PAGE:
Bell ringers mark opening day of Olympics with Martin Creed composition

By Ruth Hazard | 27 July 2012
A photo of a man in a brown jacket standing between two children carrying bells
© Chris Watt
The opening day of the Olympic Games has been welcomed by bell ringers across the country in a nationwide rendition of Martin Creed’s specially created Work No 1197: All the Bells in a Country rung as Quickly and as Loudly as Possible for Three Minutes.

An open invitation was issued for the public to take part in the London 2012 Festival event, touted as the biggest community project celebrating the games and described by former Turner prize winner Creed as “by people and for people - a massive signal that something is happening."

Thousands of hand bells, bicycle bells and even doorbells were rung by individuals and organisations at 8.12am, with Scottish MSPs, Borough Market Traders, RAF and Army crew and even the Mayor of London playing along.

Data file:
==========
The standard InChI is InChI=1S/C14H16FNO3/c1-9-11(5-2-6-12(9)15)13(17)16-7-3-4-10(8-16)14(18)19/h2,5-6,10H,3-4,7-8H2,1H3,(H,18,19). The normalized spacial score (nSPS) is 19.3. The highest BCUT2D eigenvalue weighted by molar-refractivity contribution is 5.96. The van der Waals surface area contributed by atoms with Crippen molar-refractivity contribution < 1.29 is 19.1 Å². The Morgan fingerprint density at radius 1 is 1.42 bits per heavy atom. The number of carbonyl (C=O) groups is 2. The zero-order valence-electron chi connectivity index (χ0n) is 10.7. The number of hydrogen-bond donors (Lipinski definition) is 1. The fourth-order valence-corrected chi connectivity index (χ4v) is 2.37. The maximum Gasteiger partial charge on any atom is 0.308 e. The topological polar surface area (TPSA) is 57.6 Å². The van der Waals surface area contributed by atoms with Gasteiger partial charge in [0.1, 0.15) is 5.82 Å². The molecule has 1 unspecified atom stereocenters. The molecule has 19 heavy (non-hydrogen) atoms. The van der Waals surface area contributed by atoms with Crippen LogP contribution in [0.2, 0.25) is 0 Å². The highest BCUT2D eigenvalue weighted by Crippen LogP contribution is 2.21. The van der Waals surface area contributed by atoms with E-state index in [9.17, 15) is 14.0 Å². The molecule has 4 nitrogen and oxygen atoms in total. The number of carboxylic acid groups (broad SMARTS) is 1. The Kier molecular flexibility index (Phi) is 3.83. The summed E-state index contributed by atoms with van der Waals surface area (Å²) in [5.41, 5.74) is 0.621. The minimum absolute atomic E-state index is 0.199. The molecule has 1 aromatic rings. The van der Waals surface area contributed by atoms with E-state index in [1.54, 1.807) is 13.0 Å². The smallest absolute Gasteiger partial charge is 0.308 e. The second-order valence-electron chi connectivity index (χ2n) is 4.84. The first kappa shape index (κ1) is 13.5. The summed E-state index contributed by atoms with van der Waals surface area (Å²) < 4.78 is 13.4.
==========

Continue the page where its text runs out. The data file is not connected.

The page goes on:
Culture Minister Jeremy Hunt added a comedy moment to proceedings when he rang a bell which promptly fell apart and hurtled towards a small group of women during a live TV interview on board HMS Belfast.

Big Ben chimed 40 times for its part in the composition, which had to be rung by hand.

The special ringing of the bell inside the London landmark was the first time it has been heard to strike outside of its regular schedule since 1952.

Creed has been a key figure in helping to integrate art with the Olympic games. In August 2008 his sculptural installation to launch the Cultural Olympiad, Work No 850, consisted of a runner sprinting the 86-metre length of Tate Britain’s Duveen Galleries every 30 seconds.

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